A 320 watt car stereo amplifier that someone donated to Milwaukee Makerspace, that I then gave to Jon H. for Disco Dalek, and he then gave back to me a year later
A really nice car stereo speaker I got from Andy A. from Milwaukee Makerspace for about $10
Some LED lights from Les, a long-time Maker Faire Milwaukee volunteer
A hefty 12 volt power supply and a 12v to 9v buck converter, which I purchased from Amazon for about $25
Some random arcade button I had lying around, a handful of drywall screws, and probably a few more miscellaneous things I forgot…
The concept behind this “noisemaker” is a continuation of what Maks, Dustin, and I did back in 2017, which was a series of devices that made sound when action was taken. Typically this was pressing a button, and often with potentiometers of some kind to alter the sound. I ended up building a lot of Arduino-based sound devices. Are these synths? Maybe… Are they noisemakers? I guess so.
When you press the button you are responsible for the creation of the sound. If creating weird noises embarrasses you, you have to deal with that. If you are getting into it and everyone else hates it, it’s on you. Only momentary switches are used so no one can turn them all on and walk away. If you’re there, you’re the cause of the sound.
Many of the devices from 2017 were somewhat fragile, built from small pieces of scrap material, and they sat on a table. For AUDIO FACE [APC-320] I wanted a large cabinet, which was pretty much a requirement due to the large speaker, amp, and power supply. While all of the 2017 devices were extremely cheap (built from scrap, found and scavenged speakers and components, and $3 Arduino boards or ATtiny chips) AUDIO FACE [APC-320] was a bit more expensive, probably costing close to $40 USD.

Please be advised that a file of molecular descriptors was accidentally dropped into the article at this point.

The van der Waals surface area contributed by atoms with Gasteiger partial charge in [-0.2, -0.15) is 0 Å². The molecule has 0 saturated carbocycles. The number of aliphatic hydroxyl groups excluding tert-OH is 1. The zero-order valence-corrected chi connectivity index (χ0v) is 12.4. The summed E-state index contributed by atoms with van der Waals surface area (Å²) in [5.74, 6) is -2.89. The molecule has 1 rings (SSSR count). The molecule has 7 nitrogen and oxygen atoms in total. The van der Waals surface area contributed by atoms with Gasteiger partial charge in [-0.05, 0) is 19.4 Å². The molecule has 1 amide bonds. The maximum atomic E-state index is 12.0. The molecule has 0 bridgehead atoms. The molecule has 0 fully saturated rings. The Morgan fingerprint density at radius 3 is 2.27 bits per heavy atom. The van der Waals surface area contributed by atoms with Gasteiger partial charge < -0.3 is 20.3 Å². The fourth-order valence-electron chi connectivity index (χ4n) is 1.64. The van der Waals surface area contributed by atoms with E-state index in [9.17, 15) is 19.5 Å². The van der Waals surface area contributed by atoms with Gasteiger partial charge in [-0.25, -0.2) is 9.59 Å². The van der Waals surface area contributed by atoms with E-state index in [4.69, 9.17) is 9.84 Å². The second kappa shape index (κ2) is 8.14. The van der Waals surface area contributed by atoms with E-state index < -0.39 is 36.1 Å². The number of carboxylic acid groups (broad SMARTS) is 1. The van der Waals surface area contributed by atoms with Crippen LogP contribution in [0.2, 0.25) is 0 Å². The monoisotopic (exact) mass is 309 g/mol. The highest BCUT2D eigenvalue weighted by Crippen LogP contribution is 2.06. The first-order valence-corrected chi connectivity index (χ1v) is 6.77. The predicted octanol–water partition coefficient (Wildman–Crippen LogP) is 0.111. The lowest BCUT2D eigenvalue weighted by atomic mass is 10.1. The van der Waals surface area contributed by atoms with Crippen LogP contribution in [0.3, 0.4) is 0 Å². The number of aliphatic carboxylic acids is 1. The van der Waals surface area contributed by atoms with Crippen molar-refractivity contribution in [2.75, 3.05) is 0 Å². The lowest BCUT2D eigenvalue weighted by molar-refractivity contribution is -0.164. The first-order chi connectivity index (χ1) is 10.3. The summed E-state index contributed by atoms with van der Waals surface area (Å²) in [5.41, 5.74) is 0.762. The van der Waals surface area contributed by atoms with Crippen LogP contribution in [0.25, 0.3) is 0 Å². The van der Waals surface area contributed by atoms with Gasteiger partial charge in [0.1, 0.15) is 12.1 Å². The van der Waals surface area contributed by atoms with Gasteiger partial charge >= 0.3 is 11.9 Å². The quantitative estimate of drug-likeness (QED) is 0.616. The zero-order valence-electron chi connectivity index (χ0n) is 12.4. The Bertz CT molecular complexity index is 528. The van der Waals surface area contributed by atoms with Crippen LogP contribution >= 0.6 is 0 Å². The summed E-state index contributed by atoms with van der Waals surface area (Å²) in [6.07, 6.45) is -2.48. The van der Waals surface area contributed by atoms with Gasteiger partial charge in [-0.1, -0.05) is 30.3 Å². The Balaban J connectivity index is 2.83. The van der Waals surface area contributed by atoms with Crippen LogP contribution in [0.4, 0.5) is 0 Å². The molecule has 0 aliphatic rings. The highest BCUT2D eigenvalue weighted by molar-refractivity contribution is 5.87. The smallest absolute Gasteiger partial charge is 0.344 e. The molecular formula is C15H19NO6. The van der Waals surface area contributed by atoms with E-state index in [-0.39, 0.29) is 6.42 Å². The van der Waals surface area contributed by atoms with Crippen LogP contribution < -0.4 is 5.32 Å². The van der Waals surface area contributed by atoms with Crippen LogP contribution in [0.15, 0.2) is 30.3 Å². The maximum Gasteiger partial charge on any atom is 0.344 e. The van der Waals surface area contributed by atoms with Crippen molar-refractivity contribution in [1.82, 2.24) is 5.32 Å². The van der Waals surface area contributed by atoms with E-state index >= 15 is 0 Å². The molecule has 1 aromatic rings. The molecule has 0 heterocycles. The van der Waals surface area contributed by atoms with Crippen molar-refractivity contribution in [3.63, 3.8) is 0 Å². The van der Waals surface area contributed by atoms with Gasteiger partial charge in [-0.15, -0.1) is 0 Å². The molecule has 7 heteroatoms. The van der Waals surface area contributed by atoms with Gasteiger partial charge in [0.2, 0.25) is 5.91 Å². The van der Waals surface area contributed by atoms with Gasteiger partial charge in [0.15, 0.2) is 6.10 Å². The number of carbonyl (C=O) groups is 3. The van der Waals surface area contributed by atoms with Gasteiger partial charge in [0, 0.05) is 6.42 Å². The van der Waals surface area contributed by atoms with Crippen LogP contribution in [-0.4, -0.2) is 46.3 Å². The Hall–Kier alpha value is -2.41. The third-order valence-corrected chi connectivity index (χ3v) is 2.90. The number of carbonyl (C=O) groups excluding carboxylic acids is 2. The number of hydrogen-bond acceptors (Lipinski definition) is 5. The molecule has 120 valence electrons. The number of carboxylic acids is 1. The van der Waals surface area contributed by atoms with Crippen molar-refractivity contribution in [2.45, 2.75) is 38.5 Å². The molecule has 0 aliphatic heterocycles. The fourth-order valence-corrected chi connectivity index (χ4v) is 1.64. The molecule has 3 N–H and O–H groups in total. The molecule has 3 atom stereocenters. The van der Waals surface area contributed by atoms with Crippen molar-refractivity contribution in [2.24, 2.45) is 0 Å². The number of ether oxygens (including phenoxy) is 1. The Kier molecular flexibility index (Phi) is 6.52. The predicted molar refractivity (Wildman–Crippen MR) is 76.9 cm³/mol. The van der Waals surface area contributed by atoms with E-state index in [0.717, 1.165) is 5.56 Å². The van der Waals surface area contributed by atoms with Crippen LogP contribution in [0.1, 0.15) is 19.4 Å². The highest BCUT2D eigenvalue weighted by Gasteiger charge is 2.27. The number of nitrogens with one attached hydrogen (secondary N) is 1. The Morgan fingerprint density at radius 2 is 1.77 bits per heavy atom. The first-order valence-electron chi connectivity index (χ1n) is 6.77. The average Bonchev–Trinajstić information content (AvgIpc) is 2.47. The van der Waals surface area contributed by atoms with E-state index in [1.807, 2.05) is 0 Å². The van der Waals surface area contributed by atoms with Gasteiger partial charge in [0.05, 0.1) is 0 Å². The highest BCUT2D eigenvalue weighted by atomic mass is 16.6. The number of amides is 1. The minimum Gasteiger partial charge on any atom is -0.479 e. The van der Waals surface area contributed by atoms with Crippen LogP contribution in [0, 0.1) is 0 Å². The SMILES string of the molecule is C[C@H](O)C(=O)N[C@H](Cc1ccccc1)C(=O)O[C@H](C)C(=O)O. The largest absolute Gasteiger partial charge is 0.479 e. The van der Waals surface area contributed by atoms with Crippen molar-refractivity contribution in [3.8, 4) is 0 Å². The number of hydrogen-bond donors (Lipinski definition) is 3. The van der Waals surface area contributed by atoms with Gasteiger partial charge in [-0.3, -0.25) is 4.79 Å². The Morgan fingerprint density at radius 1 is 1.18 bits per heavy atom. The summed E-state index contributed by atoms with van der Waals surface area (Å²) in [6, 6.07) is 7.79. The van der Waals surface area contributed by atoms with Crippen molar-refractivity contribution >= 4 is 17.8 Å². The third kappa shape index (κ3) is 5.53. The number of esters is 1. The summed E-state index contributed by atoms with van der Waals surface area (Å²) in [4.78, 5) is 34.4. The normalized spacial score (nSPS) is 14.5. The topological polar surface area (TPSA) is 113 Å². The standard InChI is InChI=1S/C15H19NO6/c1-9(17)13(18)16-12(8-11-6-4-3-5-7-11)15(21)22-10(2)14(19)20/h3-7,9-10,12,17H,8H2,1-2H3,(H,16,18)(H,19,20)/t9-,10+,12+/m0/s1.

As a sculptural piece, I think AUDIO FACE [APC-320] is interesting because of the contrast. Some of the build material is really nice laminate material or higher quality plywood, but it’s assembled in a slapdash method. There are rough edges that don’t line up, and there’s very roughly drilled holes on each side. While I love precisely designing things, I also love just building with no plans on occasion. Just getting to work and figuring it out as I go. This cabinet is that. At least one person mentioned this at Maker Faire, seeing this as quite a contrast to my other pieces which tend to follow a specific grid or use mathematical concepts. It’s not by accident.
One other interesting thing about AUDIO FACE [APC-320] is that it’s sort of a bench. I mean, you can sit on it, and if you dial in the right sound and then sit on the button it makes your insides feel funny. I really like this part and may explore this in the future. I also like the fact that it’s sort of a table or a stool. A weird table or stool with controls in the middle of the top surface that makes noise and vibrates, but still… could be a table or a stool.
For this year’s WMSE Art & Music event, I created a new board I call OctoNoise. It’s an eight note piano featuring capacitive touch pads, LEDs, a Teensy LC microcontroller, and some fine woodworking. This is somewhat similar to last year’s piece.